The UK, US and European Union are set to impose further sanctions on Russia in response to the atrocities committed during the invasion of Ukraine.

A further package of economic measures targeting Vladimir Putin’s allies and the industries funding the war will be announced on Wednesday, while Nato foreign ministers will also consider how to support Ukraine’s resistance to Moscow’s forces.

The White House has indicated the US sanctions package will target officials and their family members – with reports suggesting Mr Putin’s daughters Maria Vorontsova, 36, and Katerina Tikhonova, 35 will be hit by American and EU measures – as well as Russian banks and state-owned enterprises.

The European Commission has proposed a ban on coal imports from Russia and a full transaction ban on four key Russian banks as part of its fifth sanctions package.

In London, a Foreign Office source said announcements would also be coming from the UK side.

On Tuesday, Foreign Secretary Liz Truss said economic actions so far were having a “crippling impact” and “pushing the Russian economy back into the Soviet era”.

She said sanctions had frozen more than 350 billion US dollars (£266 billion) of “Putin’s war chest”, rendering unavailable over 60% of the regime’s 604 billion US dollars (£459 billion) of foreign currency reserves.

She will join Nato counterparts in Brussels on Wednesday ahead of Thursday’s full meeting of the alliance’s foreign ministers.

The meeting comes as British defence intelligence warned of a humanitarian catastrophe in the Ukrainian port of Mariupol, which has been besieged and bombarded by Russian forces.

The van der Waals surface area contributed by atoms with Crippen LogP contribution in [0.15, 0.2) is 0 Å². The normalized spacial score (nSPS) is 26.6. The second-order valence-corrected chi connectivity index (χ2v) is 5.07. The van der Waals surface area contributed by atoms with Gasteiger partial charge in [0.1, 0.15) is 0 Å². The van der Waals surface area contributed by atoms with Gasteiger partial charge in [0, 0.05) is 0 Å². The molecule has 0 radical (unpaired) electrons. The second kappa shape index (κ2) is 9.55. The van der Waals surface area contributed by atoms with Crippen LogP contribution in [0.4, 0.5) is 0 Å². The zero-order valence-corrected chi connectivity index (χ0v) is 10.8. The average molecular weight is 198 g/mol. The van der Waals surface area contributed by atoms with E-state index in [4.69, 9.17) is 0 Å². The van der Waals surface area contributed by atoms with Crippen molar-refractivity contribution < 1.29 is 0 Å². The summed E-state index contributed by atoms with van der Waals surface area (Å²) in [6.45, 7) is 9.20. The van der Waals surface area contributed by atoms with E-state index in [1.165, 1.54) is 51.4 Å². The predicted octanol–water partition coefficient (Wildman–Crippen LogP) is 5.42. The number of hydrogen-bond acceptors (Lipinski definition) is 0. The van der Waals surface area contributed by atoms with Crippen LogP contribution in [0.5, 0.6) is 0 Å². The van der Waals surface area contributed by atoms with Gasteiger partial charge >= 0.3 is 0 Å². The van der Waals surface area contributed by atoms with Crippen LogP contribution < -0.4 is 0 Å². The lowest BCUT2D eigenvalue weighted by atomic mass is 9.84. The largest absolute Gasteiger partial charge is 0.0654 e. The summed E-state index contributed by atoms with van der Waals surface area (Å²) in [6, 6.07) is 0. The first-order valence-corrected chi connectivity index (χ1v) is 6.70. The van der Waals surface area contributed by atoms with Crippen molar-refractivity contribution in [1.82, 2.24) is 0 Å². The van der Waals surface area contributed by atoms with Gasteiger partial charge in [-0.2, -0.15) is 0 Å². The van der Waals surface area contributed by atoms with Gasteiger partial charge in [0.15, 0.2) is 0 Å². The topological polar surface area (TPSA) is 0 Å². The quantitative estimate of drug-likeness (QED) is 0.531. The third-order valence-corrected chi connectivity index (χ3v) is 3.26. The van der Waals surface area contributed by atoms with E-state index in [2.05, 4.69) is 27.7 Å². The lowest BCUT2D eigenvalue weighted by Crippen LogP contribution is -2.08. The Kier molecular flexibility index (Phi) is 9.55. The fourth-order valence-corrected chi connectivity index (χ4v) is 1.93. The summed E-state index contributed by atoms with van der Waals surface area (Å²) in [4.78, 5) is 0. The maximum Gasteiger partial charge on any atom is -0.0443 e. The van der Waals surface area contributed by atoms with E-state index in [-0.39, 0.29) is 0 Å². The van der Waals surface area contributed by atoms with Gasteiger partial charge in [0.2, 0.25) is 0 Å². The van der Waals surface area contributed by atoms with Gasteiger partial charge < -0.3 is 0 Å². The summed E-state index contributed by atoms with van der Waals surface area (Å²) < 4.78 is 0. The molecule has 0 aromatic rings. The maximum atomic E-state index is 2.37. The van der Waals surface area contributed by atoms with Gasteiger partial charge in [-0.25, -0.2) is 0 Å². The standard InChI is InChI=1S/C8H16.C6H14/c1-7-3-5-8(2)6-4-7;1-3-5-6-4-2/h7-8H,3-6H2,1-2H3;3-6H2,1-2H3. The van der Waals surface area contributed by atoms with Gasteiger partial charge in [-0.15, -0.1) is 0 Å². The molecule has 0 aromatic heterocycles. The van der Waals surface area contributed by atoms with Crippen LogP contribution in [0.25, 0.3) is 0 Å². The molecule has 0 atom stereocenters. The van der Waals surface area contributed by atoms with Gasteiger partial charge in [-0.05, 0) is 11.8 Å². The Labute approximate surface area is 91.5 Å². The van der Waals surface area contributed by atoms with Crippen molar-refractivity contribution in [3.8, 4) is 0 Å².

“The humanitarian situation in the city is worsening,” the Ministry of Defence said.

“Most of the 160,000 remaining residents have no light, communication, medicine, heat or water.

“Russian forces have prevented humanitarian access, likely to pressure defenders to surrender.”

Ukraine’s President Volodymyr Zelensky told the Irish Parliament that Russia is using hunger as a weapon of war.

“For them hunger is a weapon against us, ordinary people as an instrument of domination,” he said.

“Ukraine is one of the leading food-supplying country in the world with exports.

“This is not just about the deficit and the threat of hunger.

“There will be a shortage of food and the prices will go up, and this is reality for the millions of people who are hungry, and it will be more difficult for them to feed their families.”

Health Secretary Sajid Javid said an image of a Ukrainian mother who scrawled contact details on her two-year-old daughter’s back in case she and the rest of the family are killed in the conflict “strengthens the resolve for all of us”.